One of every four children admitted to pediatric ICU's around the world develops acute kidney injury.
Washington D.C.: A study published online in The New England Journal of Medicine has found acute kidney disease developing in children admitted to pediatric intensive care units.
One of every four children admitted to pediatric ICU's around the world develops acute kidney injury (AKI), which increases the risk of death, as well as longer and more intensive hospitalizations.
Moreover, the nearly 12 percent who develop more severe AKI have a further increased risk of death within 28 days, according to lead author Stuart L. Goldstein, MD, director of the Center for Acute Care Nephrology at Cincinnati Children's Hospital Medical Center.
"The common and early occurrence of acute kidney injury reinforces the need for systematic surveillance for AKI at the time patients are admitted to intensive care," says Dr. Goldstein.
"Severe AKI was associated with an increased need for mechanical ventilation to assist breathing, and with renal replacement therapy (acute dialysis). Since children who survive AKI are at risk for developing chronic kidney disease, long-term follow up of these survivors is warranted."
Dr. Goldstein and his colleagues collected data from 5,297 patients admitted to 32 pediatric intensive care units in nine countries around the world. To determine AKI, the researchers measured both urine output volumes and levels of creatinine in the blood.
Creatinine is a chemical waste molecule transported through the bloodstream to the kidneys, which filter most of the waste and deposit it in the urine. The researchers discovered that severe AKI based on decreased urine output increases the risk of death compared to AKI based on creatinine levels.
Assessment using blood creatinine levels alone missed AKI in two thirds of patients with oliguria (a particular measured volume of decreased urine output), and oliguria alone conferred increased mortality risk, according to Dr. Goldstein.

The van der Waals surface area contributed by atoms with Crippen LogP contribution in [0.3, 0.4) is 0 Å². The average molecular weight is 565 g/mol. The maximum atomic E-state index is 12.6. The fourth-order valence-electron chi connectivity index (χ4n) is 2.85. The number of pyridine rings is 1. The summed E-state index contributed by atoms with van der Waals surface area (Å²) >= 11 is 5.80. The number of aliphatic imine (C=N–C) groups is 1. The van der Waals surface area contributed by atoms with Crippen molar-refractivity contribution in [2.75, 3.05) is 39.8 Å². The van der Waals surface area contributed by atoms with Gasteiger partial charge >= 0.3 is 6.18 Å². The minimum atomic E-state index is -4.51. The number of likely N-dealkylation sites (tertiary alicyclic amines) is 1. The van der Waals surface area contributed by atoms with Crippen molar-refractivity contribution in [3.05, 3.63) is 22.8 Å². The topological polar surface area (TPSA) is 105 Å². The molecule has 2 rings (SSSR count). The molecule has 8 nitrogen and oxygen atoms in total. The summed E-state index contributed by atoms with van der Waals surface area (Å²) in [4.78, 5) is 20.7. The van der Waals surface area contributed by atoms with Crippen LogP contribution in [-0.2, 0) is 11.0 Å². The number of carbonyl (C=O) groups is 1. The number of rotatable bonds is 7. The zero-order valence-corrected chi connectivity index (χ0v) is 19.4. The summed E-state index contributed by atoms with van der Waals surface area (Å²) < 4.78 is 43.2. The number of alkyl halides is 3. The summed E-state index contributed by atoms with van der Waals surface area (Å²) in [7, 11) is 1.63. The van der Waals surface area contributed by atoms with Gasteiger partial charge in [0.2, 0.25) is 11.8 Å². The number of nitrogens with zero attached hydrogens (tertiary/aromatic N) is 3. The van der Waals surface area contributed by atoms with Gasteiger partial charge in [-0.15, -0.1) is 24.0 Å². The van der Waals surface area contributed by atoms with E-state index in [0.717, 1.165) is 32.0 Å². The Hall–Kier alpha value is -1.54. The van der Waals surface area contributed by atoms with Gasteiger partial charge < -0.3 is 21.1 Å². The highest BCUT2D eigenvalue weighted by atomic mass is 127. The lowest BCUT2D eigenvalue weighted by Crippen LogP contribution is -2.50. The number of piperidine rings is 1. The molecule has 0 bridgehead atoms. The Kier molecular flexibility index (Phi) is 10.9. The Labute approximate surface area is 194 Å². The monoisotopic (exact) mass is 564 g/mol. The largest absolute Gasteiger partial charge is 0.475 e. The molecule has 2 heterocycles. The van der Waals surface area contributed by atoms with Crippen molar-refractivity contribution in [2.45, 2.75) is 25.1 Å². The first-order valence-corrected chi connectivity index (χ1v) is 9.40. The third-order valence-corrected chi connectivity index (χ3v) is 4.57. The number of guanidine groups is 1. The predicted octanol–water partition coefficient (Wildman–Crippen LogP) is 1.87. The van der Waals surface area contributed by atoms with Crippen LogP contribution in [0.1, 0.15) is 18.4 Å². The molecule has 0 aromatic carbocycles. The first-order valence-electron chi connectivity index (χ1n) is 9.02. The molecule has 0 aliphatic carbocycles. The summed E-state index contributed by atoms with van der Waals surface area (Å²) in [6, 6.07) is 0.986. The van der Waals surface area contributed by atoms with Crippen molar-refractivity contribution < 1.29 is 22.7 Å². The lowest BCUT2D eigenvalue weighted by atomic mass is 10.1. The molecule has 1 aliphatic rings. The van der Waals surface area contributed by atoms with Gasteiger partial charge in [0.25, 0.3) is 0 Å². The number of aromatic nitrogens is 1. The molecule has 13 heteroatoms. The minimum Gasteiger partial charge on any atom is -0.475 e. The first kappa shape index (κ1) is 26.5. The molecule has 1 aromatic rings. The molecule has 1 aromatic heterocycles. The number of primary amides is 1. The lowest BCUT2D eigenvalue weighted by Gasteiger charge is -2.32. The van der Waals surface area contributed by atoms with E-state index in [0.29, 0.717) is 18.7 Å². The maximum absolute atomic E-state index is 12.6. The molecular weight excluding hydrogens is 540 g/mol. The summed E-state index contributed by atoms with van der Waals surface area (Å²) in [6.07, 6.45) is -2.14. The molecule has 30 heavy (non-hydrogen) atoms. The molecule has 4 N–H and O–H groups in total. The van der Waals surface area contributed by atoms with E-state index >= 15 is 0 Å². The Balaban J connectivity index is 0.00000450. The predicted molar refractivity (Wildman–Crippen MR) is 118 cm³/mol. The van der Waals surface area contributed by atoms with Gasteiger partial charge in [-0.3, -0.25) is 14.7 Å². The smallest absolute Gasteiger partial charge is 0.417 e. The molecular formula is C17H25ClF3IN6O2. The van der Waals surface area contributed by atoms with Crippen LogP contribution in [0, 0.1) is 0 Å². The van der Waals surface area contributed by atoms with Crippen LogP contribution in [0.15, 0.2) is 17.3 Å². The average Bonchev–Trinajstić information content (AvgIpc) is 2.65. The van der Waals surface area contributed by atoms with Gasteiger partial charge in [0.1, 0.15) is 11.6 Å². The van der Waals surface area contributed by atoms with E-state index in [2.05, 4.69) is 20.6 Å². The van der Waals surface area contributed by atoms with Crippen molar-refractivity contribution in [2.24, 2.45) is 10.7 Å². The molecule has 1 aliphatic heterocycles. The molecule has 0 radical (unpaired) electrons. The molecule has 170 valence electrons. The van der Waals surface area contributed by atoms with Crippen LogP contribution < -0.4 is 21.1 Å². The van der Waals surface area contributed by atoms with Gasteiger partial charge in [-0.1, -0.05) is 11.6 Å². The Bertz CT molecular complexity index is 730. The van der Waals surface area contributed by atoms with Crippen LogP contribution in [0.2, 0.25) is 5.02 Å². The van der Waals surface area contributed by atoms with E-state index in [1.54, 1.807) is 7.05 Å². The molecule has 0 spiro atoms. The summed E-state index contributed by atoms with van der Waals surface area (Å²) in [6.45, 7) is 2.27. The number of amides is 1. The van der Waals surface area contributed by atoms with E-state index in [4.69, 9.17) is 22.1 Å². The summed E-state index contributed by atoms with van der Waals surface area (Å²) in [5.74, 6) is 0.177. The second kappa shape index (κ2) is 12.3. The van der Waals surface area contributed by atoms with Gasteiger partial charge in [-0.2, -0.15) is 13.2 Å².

This reinforces the importance of using both measures to detect AKI, which he says is not commonly done. The AWARE (Assessment of Worldwide AKI, Renal angina and Epidemiology in children) study was coordinated by the Center for Acute Care Nephrology at Cincinnati Children's.
Working closely with other divisions within Cincinnati Children's, the center monitors, detects and treats kidney injury before it causes irreparable damage. The study is being published in conjunction with presentation of the data at Kidney Week 2016, the American Society of Nephrology's annual meeting, in Chicago.
The study was supported, in part, by funding from the National Institutes of Health (NIH P50 DK096418). Rajit Basu, MD, a physician in the division of Critical Care Medicine at Cincinnati Children's, was co-lead author of the study.
Fourteen subsequent manuscripts are planned for the AWARE dataset. These will include the assessment of novel AKI biomarkers and an early AKI risk scoring system to improve early detection and prediction of severe AKI.